Monitor Mares' Progesterone Levels before Inducing Labor

Inducing labor in humans might be commonplace, but performing the same procedure in pregnant mares is tricky business. If the timing’s off, the foal isn’t likely to be strong enough to survive. But French researchers say that monitoring mares' progesterone levels—combined with veterinary and breeding experience—could be the key to timing inductions successfully.

“Monitoring progesterone levels, which fall at the end of gestation, in association with the classical criteria for estimating foaling time, provides a practical way to predict—with a little bit of experience—the night of foaling,” said Daniel Tainturier, PhD, DVM, head of the biotechnology and reproductive pathology department at Oniris/National Veterinary School of Nantes in France. Tainturier’s research team presented their work at the 2014 French Equine Research Day held March 18 in Paris.

While most mares do not need induction, inducing labor can be useful when it’s important to have veterinary staff available at the time of foaling or if assisted birth is necessary, Tainturier said. Assisted births are required when dystocia—a difficult birth—occurs.

In his study, Tainturier and his team evaluated 41 late-term pregnant mares of a variety of horse and pony breeds. First, they tested and determined each mare's specific baseline progesterone level. They then examined the mares for signs of imminent foaling—in particular, the presence of thick, white colostrum in the teats—and began comparing the mares' current blood progesterone levels to their baseline levels.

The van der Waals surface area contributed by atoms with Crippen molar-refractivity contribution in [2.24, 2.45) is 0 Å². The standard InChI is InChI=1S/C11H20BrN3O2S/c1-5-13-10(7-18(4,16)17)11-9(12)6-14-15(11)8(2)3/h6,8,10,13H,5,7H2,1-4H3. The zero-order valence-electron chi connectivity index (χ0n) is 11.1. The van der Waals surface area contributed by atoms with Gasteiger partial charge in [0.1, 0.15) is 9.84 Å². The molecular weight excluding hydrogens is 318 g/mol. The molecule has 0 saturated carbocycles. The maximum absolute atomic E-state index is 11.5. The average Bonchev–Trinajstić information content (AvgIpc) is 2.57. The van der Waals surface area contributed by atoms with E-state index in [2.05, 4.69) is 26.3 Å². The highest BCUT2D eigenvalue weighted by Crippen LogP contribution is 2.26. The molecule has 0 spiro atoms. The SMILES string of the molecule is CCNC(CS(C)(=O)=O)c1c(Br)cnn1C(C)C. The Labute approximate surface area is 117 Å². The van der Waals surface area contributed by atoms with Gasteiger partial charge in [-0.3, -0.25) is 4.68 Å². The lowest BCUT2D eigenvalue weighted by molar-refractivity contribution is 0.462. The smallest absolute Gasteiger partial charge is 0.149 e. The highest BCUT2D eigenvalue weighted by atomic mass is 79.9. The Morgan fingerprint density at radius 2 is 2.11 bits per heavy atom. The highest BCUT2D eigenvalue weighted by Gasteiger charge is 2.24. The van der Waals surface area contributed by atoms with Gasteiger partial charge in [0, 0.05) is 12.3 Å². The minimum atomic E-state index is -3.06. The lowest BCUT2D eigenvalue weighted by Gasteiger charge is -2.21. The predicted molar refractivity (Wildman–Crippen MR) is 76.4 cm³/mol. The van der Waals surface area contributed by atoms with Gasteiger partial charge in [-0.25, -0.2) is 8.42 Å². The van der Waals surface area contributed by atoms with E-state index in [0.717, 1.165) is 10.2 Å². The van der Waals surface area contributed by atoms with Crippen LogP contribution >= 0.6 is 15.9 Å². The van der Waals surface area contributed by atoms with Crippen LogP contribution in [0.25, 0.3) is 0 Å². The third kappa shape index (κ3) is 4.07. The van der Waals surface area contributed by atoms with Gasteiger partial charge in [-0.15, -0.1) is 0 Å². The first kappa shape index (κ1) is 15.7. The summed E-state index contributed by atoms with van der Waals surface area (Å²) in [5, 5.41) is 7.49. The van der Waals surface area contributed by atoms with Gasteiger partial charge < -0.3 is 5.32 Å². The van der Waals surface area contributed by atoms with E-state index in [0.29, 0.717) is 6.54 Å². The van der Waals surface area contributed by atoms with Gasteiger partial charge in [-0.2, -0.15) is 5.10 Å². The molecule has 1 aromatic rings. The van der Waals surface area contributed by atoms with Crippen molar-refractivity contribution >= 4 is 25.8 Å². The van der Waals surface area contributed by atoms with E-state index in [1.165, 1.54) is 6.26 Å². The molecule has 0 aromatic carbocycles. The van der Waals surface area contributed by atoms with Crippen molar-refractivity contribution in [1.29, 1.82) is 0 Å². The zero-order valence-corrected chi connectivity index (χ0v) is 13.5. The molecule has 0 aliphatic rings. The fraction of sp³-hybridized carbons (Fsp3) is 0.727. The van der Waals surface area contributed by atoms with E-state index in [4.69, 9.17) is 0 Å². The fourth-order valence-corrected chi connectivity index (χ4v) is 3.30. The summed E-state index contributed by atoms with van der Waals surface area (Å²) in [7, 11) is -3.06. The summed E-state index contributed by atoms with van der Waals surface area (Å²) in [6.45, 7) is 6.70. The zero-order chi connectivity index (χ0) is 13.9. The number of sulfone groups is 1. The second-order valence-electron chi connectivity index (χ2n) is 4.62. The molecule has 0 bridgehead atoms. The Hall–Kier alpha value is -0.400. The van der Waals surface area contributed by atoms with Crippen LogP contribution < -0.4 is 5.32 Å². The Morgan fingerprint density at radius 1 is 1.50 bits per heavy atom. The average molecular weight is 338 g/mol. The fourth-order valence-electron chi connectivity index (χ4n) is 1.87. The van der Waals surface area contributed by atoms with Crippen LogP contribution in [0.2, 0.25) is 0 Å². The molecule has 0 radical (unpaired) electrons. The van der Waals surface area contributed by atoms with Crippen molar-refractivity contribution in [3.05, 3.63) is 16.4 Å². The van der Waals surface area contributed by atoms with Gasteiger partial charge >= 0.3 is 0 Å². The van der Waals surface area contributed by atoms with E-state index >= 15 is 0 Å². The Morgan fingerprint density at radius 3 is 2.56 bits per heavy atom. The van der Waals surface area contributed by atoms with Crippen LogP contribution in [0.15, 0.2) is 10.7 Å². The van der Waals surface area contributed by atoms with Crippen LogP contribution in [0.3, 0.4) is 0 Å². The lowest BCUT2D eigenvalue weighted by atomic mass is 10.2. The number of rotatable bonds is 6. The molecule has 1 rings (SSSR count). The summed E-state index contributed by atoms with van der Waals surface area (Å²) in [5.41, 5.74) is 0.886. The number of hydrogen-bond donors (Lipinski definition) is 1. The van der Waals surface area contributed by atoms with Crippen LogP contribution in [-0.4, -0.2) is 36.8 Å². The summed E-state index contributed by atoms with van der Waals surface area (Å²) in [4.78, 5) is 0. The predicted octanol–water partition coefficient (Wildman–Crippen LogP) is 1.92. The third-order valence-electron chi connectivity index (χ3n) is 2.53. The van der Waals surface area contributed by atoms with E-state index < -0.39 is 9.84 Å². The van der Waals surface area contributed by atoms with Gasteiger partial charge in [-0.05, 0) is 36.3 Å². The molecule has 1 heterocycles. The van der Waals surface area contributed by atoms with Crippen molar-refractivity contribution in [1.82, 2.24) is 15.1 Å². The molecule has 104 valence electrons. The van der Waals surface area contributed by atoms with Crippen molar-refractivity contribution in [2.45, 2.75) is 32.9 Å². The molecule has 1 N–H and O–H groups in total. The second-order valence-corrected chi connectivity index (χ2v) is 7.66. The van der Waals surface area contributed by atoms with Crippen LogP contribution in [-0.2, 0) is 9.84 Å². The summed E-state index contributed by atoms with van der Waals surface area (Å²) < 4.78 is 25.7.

The researchers injected half the mares with oxytocin upon noting a significant drop in the blood progesterone levels; all of those mares delivered healthy and viable foals within an hour of the injection, Tainturier said. The foals all stood and nursed within an hour of birth, as did the foals in the control group (whose dams did not receive oxytocin). Tainturier noted that two foals in the experimental group subsequently died for reasons unrelated to the induction: One was stepped on by the mother, and the other had severe genetic malformations.

“Progesterone levels allow us to practically predict the night of foaling and thereby induce labor while several people are present for the foaling in case of difficulty,” Tainturier said. “But often the signs of imminent labor are contradictory, so decisions must be made with professional experience as well. When in doubt, it’s better to monitor the mare for a night or two (before inducing).”

Disclaimer: Seek the advice of a qualified veterinarian before proceeding with any diagnosis, treatment, or therapy.

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